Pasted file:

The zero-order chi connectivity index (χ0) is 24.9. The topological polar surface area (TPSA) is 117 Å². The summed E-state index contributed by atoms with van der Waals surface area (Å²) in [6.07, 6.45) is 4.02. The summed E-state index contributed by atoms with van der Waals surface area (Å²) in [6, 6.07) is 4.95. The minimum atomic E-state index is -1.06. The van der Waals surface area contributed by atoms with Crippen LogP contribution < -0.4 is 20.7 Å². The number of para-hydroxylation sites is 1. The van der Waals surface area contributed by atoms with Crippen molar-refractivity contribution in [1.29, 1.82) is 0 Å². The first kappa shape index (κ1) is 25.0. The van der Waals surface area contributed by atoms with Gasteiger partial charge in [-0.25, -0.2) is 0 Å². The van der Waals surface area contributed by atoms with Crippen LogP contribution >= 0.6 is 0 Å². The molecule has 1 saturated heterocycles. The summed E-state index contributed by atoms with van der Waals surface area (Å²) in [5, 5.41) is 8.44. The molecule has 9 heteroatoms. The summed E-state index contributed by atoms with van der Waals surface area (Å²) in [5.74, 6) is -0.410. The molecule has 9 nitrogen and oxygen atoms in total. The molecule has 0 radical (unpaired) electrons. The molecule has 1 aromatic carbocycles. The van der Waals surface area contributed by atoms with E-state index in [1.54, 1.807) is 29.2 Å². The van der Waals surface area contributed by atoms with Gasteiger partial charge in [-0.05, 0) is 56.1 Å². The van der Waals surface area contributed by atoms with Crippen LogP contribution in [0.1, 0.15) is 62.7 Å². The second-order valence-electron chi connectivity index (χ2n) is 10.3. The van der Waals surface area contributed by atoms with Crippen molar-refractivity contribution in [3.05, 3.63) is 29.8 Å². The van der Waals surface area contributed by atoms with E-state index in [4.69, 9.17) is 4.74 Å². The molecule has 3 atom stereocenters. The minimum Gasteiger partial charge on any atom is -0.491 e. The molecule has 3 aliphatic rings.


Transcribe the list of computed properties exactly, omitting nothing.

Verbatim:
The zero-order chi connectivity index (χ0) is 24.9. The topological polar surface area (TPSA) is 117 Å². The summed E-state index contributed by atoms with van der Waals surface area (Å²) in [6.07, 6.45) is 4.02. The summed E-state index contributed by atoms with van der Waals surface area (Å²) in [6, 6.07) is 4.95. The minimum atomic E-state index is -1.06. The van der Waals surface area contributed by atoms with Crippen LogP contribution < -0.4 is 20.7 Å². The number of para-hydroxylation sites is 1. The van der Waals surface area contributed by atoms with Crippen molar-refractivity contribution in [1.29, 1.82) is 0 Å². The first kappa shape index (κ1) is 25.0. The van der Waals surface area contributed by atoms with Gasteiger partial charge in [-0.25, -0.2) is 0 Å². The van der Waals surface area contributed by atoms with Crippen LogP contribution >= 0.6 is 0 Å². The molecule has 1 saturated heterocycles. The summed E-state index contributed by atoms with van der Waals surface area (Å²) in [5, 5.41) is 8.44. The molecule has 9 heteroatoms. The summed E-state index contributed by atoms with van der Waals surface area (Å²) in [5.74, 6) is -0.410. The molecule has 9 nitrogen and oxygen atoms in total. The molecule has 0 radical (unpaired) electrons. The molecule has 1 aromatic carbocycles. The van der Waals surface area contributed by atoms with E-state index in [1.54, 1.807) is 29.2 Å². The van der Waals surface area contributed by atoms with Gasteiger partial charge in [-0.05, 0) is 56.1 Å². The van der Waals surface area contributed by atoms with Crippen LogP contribution in [0.1, 0.15) is 62.7 Å². The second-order valence-electron chi connectivity index (χ2n) is 10.3. The van der Waals surface area contributed by atoms with Crippen molar-refractivity contribution in [3.05, 3.63) is 29.8 Å². The van der Waals surface area contributed by atoms with E-state index in [4.69, 9.17) is 4.74 Å². The molecule has 3 atom stereocenters. The minimum Gasteiger partial charge on any atom is -0.491 e. The molecule has 3 aliphatic rings.